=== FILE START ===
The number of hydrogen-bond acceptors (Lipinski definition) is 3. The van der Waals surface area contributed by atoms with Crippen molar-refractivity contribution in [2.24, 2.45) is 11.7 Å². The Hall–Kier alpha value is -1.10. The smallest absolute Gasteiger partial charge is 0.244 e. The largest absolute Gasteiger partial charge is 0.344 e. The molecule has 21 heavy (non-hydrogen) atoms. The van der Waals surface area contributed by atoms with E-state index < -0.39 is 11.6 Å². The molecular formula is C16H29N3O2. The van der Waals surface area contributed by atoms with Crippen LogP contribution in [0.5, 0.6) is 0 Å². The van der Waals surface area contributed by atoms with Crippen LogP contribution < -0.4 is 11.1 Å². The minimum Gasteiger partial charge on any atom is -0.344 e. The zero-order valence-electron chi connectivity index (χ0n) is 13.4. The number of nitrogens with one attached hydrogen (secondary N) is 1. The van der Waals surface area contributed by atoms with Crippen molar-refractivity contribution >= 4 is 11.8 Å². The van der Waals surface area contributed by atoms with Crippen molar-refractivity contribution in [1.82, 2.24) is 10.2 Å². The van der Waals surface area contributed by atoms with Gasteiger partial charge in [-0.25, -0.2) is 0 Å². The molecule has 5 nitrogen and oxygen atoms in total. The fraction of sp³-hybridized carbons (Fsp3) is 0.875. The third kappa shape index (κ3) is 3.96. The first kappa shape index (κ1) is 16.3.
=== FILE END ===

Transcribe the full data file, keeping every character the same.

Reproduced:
The number of hydrogen-bond acceptors (Lipinski definition) is 3. The van der Waals surface area contributed by atoms with Crippen molar-refractivity contribution in [2.24, 2.45) is 11.7 Å². The Hall–Kier alpha value is -1.10. The smallest absolute Gasteiger partial charge is 0.244 e. The largest absolute Gasteiger partial charge is 0.344 e. The molecule has 21 heavy (non-hydrogen) atoms. The van der Waals surface area contributed by atoms with E-state index < -0.39 is 11.6 Å². The molecular formula is C16H29N3O2. The van der Waals surface area contributed by atoms with Crippen LogP contribution in [0.5, 0.6) is 0 Å². The van der Waals surface area contributed by atoms with Crippen LogP contribution < -0.4 is 11.1 Å². The minimum Gasteiger partial charge on any atom is -0.344 e. The zero-order valence-electron chi connectivity index (χ0n) is 13.4. The number of nitrogens with one attached hydrogen (secondary N) is 1. The van der Waals surface area contributed by atoms with Crippen molar-refractivity contribution >= 4 is 11.8 Å². The van der Waals surface area contributed by atoms with Crippen molar-refractivity contribution in [1.82, 2.24) is 10.2 Å². The van der Waals surface area contributed by atoms with Gasteiger partial charge in [-0.25, -0.2) is 0 Å². The molecule has 5 nitrogen and oxygen atoms in total. The fraction of sp³-hybridized carbons (Fsp3) is 0.875. The third kappa shape index (κ3) is 3.96. The first kappa shape index (κ1) is 16.3.